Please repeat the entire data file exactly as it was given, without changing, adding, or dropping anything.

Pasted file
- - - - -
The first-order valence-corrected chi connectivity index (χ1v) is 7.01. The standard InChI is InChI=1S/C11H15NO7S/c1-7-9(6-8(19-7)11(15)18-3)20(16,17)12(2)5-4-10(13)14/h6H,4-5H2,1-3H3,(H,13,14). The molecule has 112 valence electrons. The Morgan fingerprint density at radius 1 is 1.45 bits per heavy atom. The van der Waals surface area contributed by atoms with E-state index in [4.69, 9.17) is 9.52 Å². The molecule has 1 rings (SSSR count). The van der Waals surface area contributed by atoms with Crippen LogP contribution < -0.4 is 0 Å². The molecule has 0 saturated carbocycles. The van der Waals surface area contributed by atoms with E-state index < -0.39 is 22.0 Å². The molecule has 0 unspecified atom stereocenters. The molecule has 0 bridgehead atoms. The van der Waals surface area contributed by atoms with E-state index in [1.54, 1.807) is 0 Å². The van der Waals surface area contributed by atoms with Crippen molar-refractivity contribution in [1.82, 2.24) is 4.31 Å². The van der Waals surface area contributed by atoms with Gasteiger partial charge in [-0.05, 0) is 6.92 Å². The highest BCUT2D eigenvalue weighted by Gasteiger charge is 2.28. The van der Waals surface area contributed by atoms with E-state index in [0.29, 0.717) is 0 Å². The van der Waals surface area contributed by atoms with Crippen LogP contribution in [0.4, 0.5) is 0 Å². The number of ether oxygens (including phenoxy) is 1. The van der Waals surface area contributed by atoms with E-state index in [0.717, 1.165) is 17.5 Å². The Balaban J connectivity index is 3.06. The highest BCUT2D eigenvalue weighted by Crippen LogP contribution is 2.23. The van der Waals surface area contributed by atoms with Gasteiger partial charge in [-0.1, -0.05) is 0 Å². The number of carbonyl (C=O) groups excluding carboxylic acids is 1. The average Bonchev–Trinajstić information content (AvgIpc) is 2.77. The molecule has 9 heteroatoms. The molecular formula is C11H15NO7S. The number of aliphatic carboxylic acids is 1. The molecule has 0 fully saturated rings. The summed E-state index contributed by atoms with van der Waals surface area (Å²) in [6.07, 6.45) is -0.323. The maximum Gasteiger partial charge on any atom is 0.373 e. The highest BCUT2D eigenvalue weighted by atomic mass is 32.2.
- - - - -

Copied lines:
The first-order valence-corrected chi connectivity index (χ1v) is 7.01. The standard InChI is InChI=1S/C11H15NO7S/c1-7-9(6-8(19-7)11(15)18-3)20(16,17)12(2)5-4-10(13)14/h6H,4-5H2,1-3H3,(H,13,14). The molecule has 112 valence electrons. The Morgan fingerprint density at radius 1 is 1.45 bits per heavy atom. The van der Waals surface area contributed by atoms with E-state index in [4.69, 9.17) is 9.52 Å². The molecule has 1 rings (SSSR count). The van der Waals surface area contributed by atoms with Crippen LogP contribution < -0.4 is 0 Å². The molecule has 0 saturated carbocycles. The van der Waals surface area contributed by atoms with E-state index < -0.39 is 22.0 Å². The molecule has 0 unspecified atom stereocenters. The molecule has 0 bridgehead atoms. The van der Waals surface area contributed by atoms with E-state index in [1.54, 1.807) is 0 Å². The van der Waals surface area contributed by atoms with Crippen molar-refractivity contribution in [1.82, 2.24) is 4.31 Å². The van der Waals surface area contributed by atoms with Gasteiger partial charge in [-0.05, 0) is 6.92 Å². The highest BCUT2D eigenvalue weighted by Gasteiger charge is 2.28. The van der Waals surface area contributed by atoms with E-state index in [0.29, 0.717) is 0 Å². The van der Waals surface area contributed by atoms with Crippen LogP contribution in [0.4, 0.5) is 0 Å². The number of ether oxygens (including phenoxy) is 1. The van der Waals surface area contributed by atoms with E-state index in [0.717, 1.165) is 17.5 Å². The Balaban J connectivity index is 3.06. The highest BCUT2D eigenvalue weighted by Crippen LogP contribution is 2.23. The van der Waals surface area contributed by atoms with Gasteiger partial charge in [-0.1, -0.05) is 0 Å². The number of carbonyl (C=O) groups excluding carboxylic acids is 1. The average Bonchev–Trinajstić information content (AvgIpc) is 2.77. The molecule has 9 heteroatoms. The molecular formula is C11H15NO7S. The number of aliphatic carboxylic acids is 1. The molecule has 0 fully saturated rings. The summed E-state index contributed by atoms with van der Waals surface area (Å²) in [6.07, 6.45) is -0.323. The maximum Gasteiger partial charge on any atom is 0.373 e. The highest BCUT2D eigenvalue weighted by atomic mass is 32.2.